Learning Linux is learning how to write drivers and schedulars etc....


Eh? So to "know" Linux you have to be able to program low level C? Perhaps, if we are going with your "IT'S THE KERNEL ONLY" stance, but again in reality "knowing" Linux would be more to do with knowing how to use and administer it.
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PostPosted: Fri Sep 09, 2005 1:02 pm    Post subject: Reply with quote

I think what people learn by using Linux based distributions is GNU...
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PostPosted: Fri Sep 09, 2005 5:33 pm    Post subject: Reply with quote

lightvhawk0 wrote:
Also he is right Gentoo is not linux! Linux is technically a kernel and the entire system is a miss match of GNU/other softwares....


Technically, maybe, but now you're turning it into an argument of semantics. The general term 'Linux' (aka, the one everyone uses) refers to a series of distributions using a Linux core, and that's hardly colloquial at this point.

In other words, I can safely say, “I use Linux” and have most people know what I mean. Sorry, but your alternate definition (and perhaps more accurate definition) is just going to confuse people.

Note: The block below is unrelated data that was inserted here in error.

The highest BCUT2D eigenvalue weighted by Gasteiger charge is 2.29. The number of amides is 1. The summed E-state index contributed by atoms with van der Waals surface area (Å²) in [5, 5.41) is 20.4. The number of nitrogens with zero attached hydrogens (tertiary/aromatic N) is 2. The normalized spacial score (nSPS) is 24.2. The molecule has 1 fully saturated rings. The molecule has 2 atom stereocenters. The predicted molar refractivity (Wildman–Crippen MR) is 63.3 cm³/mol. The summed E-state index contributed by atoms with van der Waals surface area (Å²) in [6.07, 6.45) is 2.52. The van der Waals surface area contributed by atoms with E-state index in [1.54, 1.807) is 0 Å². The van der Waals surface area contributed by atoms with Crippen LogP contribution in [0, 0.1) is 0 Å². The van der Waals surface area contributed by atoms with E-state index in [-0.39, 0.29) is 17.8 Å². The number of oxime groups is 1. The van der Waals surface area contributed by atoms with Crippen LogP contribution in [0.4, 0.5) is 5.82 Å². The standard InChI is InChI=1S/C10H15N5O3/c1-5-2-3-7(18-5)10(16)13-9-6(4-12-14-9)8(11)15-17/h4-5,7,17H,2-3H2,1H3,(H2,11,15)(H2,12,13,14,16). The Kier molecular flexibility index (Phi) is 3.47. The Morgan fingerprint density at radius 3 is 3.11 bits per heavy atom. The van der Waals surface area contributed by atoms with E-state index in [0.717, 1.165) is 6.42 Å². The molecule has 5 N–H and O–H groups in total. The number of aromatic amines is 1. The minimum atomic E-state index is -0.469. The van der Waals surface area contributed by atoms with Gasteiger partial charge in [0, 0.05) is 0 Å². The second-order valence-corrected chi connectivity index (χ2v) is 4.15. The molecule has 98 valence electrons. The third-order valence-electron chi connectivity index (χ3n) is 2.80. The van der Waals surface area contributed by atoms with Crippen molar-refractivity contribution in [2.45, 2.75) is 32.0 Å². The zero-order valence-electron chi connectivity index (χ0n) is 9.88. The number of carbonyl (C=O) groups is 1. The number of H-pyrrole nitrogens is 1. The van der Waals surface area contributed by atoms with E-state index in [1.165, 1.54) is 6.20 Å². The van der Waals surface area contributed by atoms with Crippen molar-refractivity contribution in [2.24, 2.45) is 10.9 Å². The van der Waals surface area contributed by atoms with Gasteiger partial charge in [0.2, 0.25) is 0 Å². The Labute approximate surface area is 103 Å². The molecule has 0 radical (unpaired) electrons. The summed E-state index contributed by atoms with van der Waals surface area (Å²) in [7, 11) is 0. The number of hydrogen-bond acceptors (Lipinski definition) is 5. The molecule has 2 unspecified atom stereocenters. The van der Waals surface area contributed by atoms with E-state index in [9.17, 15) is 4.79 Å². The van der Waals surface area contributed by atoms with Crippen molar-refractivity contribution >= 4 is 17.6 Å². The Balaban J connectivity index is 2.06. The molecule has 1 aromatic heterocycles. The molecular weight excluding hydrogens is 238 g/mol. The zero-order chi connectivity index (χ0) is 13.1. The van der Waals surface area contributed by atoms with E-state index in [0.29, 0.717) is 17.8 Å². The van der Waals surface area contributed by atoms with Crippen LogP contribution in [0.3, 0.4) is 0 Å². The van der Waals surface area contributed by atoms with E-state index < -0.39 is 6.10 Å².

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PostPosted: Fri Sep 09, 2005 6:05 pm    Post subject: Re: Learning gentoo is not learning inux??? Reply with quote

guzhead wrote:
I was talking yesterday with a friend, he use slasckware, and he told me that gentoo is not a linux, that I dont know aything about linux if all I know is gentoo... I'm a n00b, I've use gentoo almost all my "linux life"...

The cuestion is : Its true that learning gentoo isn't learning Linux??

(excuse my english)

Your friend is wrong. I am not getting into the lexical flamewar here. 8) If your friend sees Linux as just a kernel and "knowing Linux" as meaning "beeing a kernel subsystem maintainer" that's an other thing. As long as "knowing Linux" means "being fluent when working with a Linux distribution" working with Gentoo will teach you a lot. Especially if you have little prior experience, in that case Gentoo can be overwhelming... or very fun :roll: Depends how you look at it.

Every distro has it's own weirdness that you won't lear anywhere else. That said if you feel good in Gnome on Gentoo, you will feel good in Gnome on any Linux distro.